A calculation method of tooth profile modification for tooth contact analysis technology

  • Cheng WangEmail author
  • Shouren Wang
  • Gaoqi Wang
Technical Paper


Tooth contact analysis (TCA) technology is an approach for computerized simulation of meshing of aligned and misaligned gear, which has been widely used in the design of gears. In TCA technology, the gear modification is completed by first modifying the cutter and then using the cutter to cut the gear blank. The obtained results are the modification parameters of cutter rather than those of gear. With the rapid development of numerical control technology, directly modifying tooth profile becomes more convenient than modifying cutter to the complete tooth profile modification. However, at present, there is no bridge between TCA technology and tooth profile direct modification. Therefore, a calculation method of tooth profile modification for TCA technology is proposed in this paper. Firstly, the simulation process of machining gear by standard rack cutter is introduced. The profile equation and coordinates for standard gear tooth profile are given. Secondly, the simulation process of machining gear by modified rack cutter is introduced. The profile equation and coordinates for modified gear tooth profile are derived. Finally, by comparing the standard tooth profile with the modified tooth profile, the modification of tooth profile is calculated. Thus, the modification parameters of rack cutter obtained by TCA technology can be converted into the modification of tooth profile. An experiment which verified the accuracy of method is provided by the comparison between measuring curve of tooth profile of actual modification and theoretical curve of modified tooth profile.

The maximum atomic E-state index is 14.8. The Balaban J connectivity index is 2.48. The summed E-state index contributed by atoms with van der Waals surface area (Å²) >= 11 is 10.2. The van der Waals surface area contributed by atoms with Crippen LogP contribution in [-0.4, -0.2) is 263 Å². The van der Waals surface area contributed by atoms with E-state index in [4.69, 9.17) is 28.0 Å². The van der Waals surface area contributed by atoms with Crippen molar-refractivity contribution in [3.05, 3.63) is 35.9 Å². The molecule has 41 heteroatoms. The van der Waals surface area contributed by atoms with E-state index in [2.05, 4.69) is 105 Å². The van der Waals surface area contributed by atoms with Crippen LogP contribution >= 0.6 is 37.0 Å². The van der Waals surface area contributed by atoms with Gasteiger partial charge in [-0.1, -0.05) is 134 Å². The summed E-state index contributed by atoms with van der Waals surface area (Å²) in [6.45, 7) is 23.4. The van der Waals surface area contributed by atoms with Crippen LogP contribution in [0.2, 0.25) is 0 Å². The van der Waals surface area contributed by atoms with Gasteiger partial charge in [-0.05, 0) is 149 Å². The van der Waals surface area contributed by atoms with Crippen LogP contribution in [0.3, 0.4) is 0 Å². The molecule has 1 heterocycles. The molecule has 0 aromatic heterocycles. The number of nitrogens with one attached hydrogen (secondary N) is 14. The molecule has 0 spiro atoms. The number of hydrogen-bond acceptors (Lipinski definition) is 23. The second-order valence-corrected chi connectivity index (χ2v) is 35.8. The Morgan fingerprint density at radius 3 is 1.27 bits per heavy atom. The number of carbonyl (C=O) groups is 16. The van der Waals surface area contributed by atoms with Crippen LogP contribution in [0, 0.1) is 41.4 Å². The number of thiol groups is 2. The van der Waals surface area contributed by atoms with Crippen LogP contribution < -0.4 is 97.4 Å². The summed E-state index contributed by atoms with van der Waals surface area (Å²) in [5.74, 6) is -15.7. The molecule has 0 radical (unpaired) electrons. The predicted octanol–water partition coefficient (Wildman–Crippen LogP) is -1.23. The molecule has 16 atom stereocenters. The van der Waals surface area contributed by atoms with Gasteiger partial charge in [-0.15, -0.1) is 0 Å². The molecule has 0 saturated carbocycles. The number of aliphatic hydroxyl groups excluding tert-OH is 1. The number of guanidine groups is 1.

Gear Tooth profile modification TCA Machining Coordinate transformation 

List of symbols


Straight line part of rack cutting edge (in Fig. 5)


Arc part of rack cutting edge (in Fig. 5)


Fixed coordinate system (in Fig. 5)


Pitch point (in Fig. 5)


Coincident with the pitch line (in Fig. 5)


The line through the center of machined gear (in Fig. 5)


Coordinate system built on the rack cutter which moves together with rack cutter


Coordinate system built on the machined gear which moves together with gear


Cutting edge coordinate system


Transverse coordinate system built on the machined gear

x1, y1

Cutting point coordinate in the rack cutter coordinate system

x2, y2

Cutting point coordinate in machined gear coordinate system

xb, yb

Cutting point coordinate in cutting edge coordinate system

xt, yt

Coordinate in transverse coordinate system

xt1, yt1

Coordinate in transverse coordinate system of standard gear tooth profile

xt2, yt2

Coordinate in transverse coordinate system of modified gear tooth profile


Distance between O1Y1 and PY


Normal modulus


Normal modification coefficient


Normal pressure angle of rack cutter


Line of action


Rotation angle of gear


Half normal tooth thickness of rack cutter pitch line


Radius of pitch circle


Radius of basic circle


Radius of dedendum circle


Distance between ObXb and O1XI along ObYb axis direction


Straight line through cutting point and pitch point P


Tangent of cutting edge through cutting point T


Helix angle